The tide of World War II was turning against Nazi Germany in 1943, and Luz Long had the sense that death was closing in on him on at the Sicilian front.
The former long jumper wanted his family and friends to know one thing if his number came up, he told his son Kai in a final letter. The friendship he had formed with sprinter Jesse Owens at the 1936 Berlin Games was genuine — true and heartfelt.
The story of that bond between Owens, the African-American star who captured four gold medals at the “Nazi Olympics,” and the German he defeated in the long jump is the stuff of Olympic lore. Long gave a tip to Owens how to get into the final, then wound up with the silver medal. He lost the competition but the two athletes forged a friendship.
It was a tale embraced for decades in Germany, where the Ownes-Long story became a postwar symbol of a more tolerant future as the country rebuilt itself into a vibrant democracy.
But, as they do everywhere, memories fade.
“If you ask young people, most of them won’t know the name” of Jesse Owens, said Helmut Digel, a professor of sports sociology and the top official in German athletics.
“It was an educational tool,” he said of the Owens-Long friendship, which has continues among the athletes’ families to this day. (Long was indeed killed in the war while Owens died in 1980).
Berlin even renamed a stately, tree-lined road outside the Olympic Stadium into the Jesse Owens Allee.
Yet now, even where his gold medals made the strongest statement possible against theories of white racial superiority, Owens often is forgotten.
“No, I don’t know her,” said one teenage German, who preferred not to be identified, when asked as he was walking along the Allee. “I play soccer. I don’t like track and field.”
The generation gap also was clear within the Dux family from Fulda in central Germany. When prodded, Ute Dux — the mom — did remember. “I was not born at the time but I heard about his performances,” she said. But the name drew a blank from her 20-year-old daughter, Angelina. The same with her three siblings, even though two are on their local track and field team.
“I don’t know the man,” Angelina said.
To give Owens’ message of excellence and tolerance a new vibrancy, representatives of the Owens family and Kai will hand Saturday’s gold medal to the long jump world champion at the Olympic stadium where their forebears competed for gold.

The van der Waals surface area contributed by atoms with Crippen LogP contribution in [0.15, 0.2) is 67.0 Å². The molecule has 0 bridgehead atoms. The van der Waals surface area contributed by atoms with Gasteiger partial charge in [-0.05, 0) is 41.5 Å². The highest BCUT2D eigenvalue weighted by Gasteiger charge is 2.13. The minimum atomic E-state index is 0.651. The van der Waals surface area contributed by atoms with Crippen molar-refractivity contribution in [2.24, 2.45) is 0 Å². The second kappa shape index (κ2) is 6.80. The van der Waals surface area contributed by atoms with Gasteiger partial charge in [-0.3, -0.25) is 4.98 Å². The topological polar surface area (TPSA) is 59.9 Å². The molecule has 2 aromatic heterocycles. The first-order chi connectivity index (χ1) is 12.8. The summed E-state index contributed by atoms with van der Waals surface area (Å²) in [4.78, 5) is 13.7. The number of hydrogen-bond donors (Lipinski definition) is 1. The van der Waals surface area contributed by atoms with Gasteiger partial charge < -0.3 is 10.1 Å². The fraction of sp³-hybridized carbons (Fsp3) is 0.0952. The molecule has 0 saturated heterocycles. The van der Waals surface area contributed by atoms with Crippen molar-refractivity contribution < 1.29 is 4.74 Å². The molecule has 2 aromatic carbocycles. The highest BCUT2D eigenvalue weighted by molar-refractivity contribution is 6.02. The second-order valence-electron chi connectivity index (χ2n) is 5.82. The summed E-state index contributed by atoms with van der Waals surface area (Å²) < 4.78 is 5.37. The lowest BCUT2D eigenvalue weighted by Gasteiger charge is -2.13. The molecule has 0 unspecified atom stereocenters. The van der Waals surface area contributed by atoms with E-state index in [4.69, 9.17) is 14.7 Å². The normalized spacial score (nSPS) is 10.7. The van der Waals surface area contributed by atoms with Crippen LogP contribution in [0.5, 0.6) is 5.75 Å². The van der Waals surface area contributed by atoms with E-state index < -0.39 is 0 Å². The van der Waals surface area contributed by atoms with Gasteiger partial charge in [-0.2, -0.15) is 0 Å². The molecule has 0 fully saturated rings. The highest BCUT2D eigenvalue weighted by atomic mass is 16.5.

The U.S. athletes are wearing the initials “J.O.” on their sleeveless track jerseys.
“Normally, we go into competition with three important letters “U.S.A.” Now we go with 5 important letters,” said Doug Logan, the head of U.S.A. Track and Field, who found that even some of his own athletes were no longer aware of Owens’ legacy.
Anyone can travel to Berlin’s Sportmuseum during the world championships where a little exhibit “Eine Sportlegende — A Sports Hero” tells the story in iconic photographs.
At the 1936 Olympic Games, Long played a pivotal role in helping Owens achieve his historic four gold-medal performance.
After Owens had fouled on his first two long jump attempts, he had one left to advance or be eliminated. That’s where Long came in. After setting an Olympic record during qualifying, he gave some tips to Owens on his run-up and his rival obliged by making the finals on his last try.
From there, Owens took gold and Long second place. Despite Long’s disappointment and the political undertones of the result, he and Owens walked from the stadium arm-in-arm.
For Long, it was all about dignity among men. He would later write to his mother: “All nations have their heroes, the Semites and the Aryans, but everyone should get rid of the arrogance of its own race.”
At the time, Owens was warmly welcomed by Germans, and some considered it a protest against the regime.
“The enthusiasm that met him in the stadium, that was no act,” said Gerd Steins, the chairman of the Forum of Sports History. “The government could not control all.”
Olympic historian David Wallechinsky agrees. “You see right here in ’36, despite all that racial propaganda, here’s Jesse, the hero of the games. Clearly there’s part of large segments of German population that didn’t actively buy in to what the Nazis were selling.”
Immediately after the war, his fame remained intact. “Jesse Owens was always an idol,” said Steins. Owens came back to Germany several times and was always welcomed.
Now, the people who actually saw him perform almost all have died, and keeping the memory alive is tough.
“For the generation of 50 and older, he is still a a big name,” Steins said.
For anyone younger in Germany, life and sports has changed.
“They even don’t know Ulrike Meyfarth or Armin Hary,” Steins said of the 1972 Olympic high jump champion and the 1960 sprint champion of the Rome Games.
“It is all soccer now,” he said.
Copyright 2009 The Associated Press.